Saturday, 2 May 2015

APC Can't Hold Power For 16 Years---Minister Reveals

The Minister of National Planning, Dr. Abubakar Suleiman, in this interview with SUCCESS NWOGU, bares his mind on the last general elections and other issues.
Minister of National Planning, Dr. Abubakar Suleiman
Are there lessons to learn from the just concluded general elections?

The outcome of the presidential election calls for concern on some critical issues. While everybody is happy that Nigeria is developing politically, maturing and has gone beyond its past democratic level, we should not forget that the pattern of voting in the election was on the basis of ethnic and religious affiliations.
June 12, 1993 election depicted a united country. It depicted a politically conscious people. But what we had in the last elections was a reincarnation of the kind of politics we played in the time past. It was politics of tribalism, sectionalism and religion. It was an election where the All Progressives Congress had overwhelming votes from the core North, while the Peoples Democratic Party had majority of its votes from the South-East and South-South. It is disheartening that the last presidential elections portrayed Nigeria as a divided country. If what accounted, so to speak, for the loss of President Goodluck Jonathan is because he is not a Northerner, then it is too bad for this country. The only place where there was a semblance of marriage is the South-West, but I am at loss when I look at the result from the North. I believe that, though I am a northerner, I have gone beyond sectionalism.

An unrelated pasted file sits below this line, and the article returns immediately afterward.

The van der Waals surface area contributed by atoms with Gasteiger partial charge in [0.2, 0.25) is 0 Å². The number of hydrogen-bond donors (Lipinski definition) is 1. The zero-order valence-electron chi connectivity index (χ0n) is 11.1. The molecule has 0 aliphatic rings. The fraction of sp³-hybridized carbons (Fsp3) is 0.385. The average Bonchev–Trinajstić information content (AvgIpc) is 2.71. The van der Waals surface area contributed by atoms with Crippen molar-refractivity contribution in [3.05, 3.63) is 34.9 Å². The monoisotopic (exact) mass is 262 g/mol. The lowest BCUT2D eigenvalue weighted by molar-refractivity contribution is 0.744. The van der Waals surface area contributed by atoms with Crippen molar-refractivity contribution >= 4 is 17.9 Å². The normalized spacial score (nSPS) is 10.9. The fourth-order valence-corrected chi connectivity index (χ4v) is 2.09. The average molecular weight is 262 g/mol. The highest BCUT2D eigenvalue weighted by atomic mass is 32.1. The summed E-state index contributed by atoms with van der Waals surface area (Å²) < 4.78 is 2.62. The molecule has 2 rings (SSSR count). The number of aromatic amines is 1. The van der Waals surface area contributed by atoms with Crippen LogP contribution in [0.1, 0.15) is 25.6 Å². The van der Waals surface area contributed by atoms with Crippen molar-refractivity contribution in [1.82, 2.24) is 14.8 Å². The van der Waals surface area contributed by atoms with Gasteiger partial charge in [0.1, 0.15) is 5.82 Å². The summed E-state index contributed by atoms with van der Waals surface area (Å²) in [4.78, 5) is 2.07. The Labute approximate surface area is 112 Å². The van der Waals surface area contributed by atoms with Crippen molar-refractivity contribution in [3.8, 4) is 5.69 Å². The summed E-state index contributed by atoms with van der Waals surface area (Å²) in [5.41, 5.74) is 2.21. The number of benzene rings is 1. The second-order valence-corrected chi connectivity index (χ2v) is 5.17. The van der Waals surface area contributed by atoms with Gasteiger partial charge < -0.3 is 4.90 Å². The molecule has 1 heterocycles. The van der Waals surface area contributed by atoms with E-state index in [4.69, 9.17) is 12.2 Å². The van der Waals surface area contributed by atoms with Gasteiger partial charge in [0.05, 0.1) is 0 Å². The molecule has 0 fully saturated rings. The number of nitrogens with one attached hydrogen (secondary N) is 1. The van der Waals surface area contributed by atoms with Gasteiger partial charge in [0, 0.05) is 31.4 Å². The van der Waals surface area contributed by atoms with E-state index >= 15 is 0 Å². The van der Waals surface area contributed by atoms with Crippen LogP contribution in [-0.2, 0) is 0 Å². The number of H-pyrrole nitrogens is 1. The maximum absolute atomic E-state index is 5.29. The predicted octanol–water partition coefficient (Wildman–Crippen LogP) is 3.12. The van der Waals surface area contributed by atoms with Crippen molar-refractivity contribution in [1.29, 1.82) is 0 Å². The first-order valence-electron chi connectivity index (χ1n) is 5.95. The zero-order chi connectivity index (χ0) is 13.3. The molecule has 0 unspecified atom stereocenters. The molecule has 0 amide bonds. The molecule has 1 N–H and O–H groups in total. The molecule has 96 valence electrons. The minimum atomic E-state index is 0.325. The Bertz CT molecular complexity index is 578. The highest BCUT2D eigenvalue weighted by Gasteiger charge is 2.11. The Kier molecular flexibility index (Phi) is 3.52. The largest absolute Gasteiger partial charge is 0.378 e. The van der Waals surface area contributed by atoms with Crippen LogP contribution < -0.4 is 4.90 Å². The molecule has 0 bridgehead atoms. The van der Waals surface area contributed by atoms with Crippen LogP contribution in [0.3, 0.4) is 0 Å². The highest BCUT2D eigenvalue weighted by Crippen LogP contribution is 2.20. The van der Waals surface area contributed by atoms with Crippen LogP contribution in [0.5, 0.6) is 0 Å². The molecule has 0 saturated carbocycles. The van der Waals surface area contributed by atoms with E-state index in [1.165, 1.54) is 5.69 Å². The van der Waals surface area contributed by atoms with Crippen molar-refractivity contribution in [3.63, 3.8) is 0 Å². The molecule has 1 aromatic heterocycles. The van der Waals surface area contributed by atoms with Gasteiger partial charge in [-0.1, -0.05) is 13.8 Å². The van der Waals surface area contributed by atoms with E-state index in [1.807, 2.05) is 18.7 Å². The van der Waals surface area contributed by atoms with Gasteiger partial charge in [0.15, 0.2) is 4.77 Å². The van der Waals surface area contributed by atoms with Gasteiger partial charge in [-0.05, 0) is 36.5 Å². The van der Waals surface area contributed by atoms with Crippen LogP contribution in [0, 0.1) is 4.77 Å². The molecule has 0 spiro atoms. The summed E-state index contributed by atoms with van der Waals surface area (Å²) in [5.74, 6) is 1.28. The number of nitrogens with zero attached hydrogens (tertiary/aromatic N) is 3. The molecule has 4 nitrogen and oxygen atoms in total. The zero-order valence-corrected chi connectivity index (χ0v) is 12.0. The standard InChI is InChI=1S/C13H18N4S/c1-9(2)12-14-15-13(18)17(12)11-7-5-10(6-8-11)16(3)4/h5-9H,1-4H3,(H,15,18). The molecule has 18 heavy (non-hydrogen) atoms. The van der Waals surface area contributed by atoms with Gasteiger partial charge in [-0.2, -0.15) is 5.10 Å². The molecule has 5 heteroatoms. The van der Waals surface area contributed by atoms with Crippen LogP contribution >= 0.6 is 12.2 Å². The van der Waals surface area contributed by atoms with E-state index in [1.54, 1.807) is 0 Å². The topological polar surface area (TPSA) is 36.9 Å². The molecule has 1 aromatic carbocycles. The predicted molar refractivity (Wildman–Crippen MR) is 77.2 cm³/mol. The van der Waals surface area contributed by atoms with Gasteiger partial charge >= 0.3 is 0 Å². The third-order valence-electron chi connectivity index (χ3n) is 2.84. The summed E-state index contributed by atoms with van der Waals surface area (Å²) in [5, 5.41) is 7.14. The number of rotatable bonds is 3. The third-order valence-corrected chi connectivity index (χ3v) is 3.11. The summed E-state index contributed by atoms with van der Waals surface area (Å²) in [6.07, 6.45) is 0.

Moreso, some governors in the PDP worked against the party and they did it openly. So, what are they trying to say? If a governor in the North voted against Jonathan because he is from the South, what lessons are we sending to our brothers from the South? How will they feel?
How will you react to the victory of the APC in the general elections? Will the party’s victory not lead to one party system in Nigeria?
I don’t believe that the APC’s victory can lead to a one party system in the country. In fact, it will not take APC too long to collapse. The party is a marriage of incompatible people. It is a marriage of strange bed fellows. Many of them that have come together have come because of their selfish interests, not that they have a common ideology. I do not see how the marriage between a former Lagos State Governor, Asiwaju Bola Tinubu; the senator representing Kwara Central Senatorial District, Dr. Bukola Saraki; and the President-elect, Gen. Muhammadu Buhari, will last.